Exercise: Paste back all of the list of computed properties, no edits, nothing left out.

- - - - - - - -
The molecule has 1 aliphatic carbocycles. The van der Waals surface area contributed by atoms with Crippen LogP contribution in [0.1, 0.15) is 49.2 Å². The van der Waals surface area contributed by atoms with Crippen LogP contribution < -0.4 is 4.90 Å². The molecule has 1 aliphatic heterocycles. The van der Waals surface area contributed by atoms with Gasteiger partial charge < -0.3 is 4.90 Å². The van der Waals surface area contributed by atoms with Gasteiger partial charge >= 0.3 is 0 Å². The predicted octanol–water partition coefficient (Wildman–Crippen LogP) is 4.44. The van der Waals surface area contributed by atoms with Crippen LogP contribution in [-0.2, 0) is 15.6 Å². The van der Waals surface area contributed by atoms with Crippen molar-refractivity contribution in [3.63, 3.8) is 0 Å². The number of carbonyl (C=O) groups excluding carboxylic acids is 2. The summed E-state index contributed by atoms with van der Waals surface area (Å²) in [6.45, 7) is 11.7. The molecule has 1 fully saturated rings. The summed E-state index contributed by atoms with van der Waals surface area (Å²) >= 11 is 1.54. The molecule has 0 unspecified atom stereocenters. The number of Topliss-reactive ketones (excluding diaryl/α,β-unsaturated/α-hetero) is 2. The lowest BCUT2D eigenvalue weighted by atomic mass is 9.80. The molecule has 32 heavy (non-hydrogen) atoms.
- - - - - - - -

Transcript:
The molecule has 1 aliphatic carbocycles. The van der Waals surface area contributed by atoms with Crippen LogP contribution in [0.1, 0.15) is 49.2 Å². The van der Waals surface area contributed by atoms with Crippen LogP contribution < -0.4 is 4.90 Å². The molecule has 1 aliphatic heterocycles. The van der Waals surface area contributed by atoms with Gasteiger partial charge < -0.3 is 4.90 Å². The van der Waals surface area contributed by atoms with Gasteiger partial charge >= 0.3 is 0 Å². The predicted octanol–water partition coefficient (Wildman–Crippen LogP) is 4.44. The van der Waals surface area contributed by atoms with Crippen LogP contribution in [-0.2, 0) is 15.6 Å². The van der Waals surface area contributed by atoms with Crippen molar-refractivity contribution in [3.63, 3.8) is 0 Å². The number of carbonyl (C=O) groups excluding carboxylic acids is 2. The summed E-state index contributed by atoms with van der Waals surface area (Å²) in [6.45, 7) is 11.7. The molecule has 1 fully saturated rings. The summed E-state index contributed by atoms with van der Waals surface area (Å²) >= 11 is 1.54. The molecule has 0 unspecified atom stereocenters. The number of Topliss-reactive ketones (excluding diaryl/α,β-unsaturated/α-hetero) is 2. The lowest BCUT2D eigenvalue weighted by atomic mass is 9.80. The molecule has 32 heavy (non-hydrogen) atoms.